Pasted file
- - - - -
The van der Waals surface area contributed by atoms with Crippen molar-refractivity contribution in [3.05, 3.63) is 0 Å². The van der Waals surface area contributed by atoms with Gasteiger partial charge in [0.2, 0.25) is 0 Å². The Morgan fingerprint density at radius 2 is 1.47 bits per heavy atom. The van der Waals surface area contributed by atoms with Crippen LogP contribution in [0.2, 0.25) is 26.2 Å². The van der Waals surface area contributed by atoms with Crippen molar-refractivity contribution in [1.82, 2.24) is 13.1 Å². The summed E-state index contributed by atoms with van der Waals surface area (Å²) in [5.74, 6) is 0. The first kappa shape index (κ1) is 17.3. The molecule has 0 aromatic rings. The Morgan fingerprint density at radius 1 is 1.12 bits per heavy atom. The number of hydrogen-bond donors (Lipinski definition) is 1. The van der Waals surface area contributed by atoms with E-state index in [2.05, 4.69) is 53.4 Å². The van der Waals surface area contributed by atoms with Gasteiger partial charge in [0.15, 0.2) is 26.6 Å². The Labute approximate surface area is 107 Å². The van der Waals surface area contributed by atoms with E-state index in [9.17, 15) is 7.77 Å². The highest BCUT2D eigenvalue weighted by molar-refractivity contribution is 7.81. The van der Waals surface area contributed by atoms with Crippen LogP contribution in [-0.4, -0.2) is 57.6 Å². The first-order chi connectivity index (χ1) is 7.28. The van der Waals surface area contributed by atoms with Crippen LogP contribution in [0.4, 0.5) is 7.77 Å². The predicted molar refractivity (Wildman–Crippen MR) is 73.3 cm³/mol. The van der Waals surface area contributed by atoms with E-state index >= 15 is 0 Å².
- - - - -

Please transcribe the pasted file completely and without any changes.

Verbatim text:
The van der Waals surface area contributed by atoms with Crippen molar-refractivity contribution in [3.05, 3.63) is 0 Å². The van der Waals surface area contributed by atoms with Gasteiger partial charge in [0.2, 0.25) is 0 Å². The Morgan fingerprint density at radius 2 is 1.47 bits per heavy atom. The van der Waals surface area contributed by atoms with Crippen LogP contribution in [0.2, 0.25) is 26.2 Å². The van der Waals surface area contributed by atoms with Crippen molar-refractivity contribution in [1.82, 2.24) is 13.1 Å². The summed E-state index contributed by atoms with van der Waals surface area (Å²) in [5.74, 6) is 0. The first kappa shape index (κ1) is 17.3. The molecule has 0 aromatic rings. The Morgan fingerprint density at radius 1 is 1.12 bits per heavy atom. The number of hydrogen-bond donors (Lipinski definition) is 1. The van der Waals surface area contributed by atoms with E-state index in [2.05, 4.69) is 53.4 Å². The van der Waals surface area contributed by atoms with Gasteiger partial charge in [0.15, 0.2) is 26.6 Å². The Labute approximate surface area is 107 Å². The van der Waals surface area contributed by atoms with E-state index in [9.17, 15) is 7.77 Å². The highest BCUT2D eigenvalue weighted by molar-refractivity contribution is 7.81. The van der Waals surface area contributed by atoms with Crippen LogP contribution in [-0.4, -0.2) is 57.6 Å². The first-order chi connectivity index (χ1) is 7.28. The van der Waals surface area contributed by atoms with Crippen LogP contribution in [0.4, 0.5) is 7.77 Å². The predicted molar refractivity (Wildman–Crippen MR) is 73.3 cm³/mol. The van der Waals surface area contributed by atoms with E-state index >= 15 is 0 Å².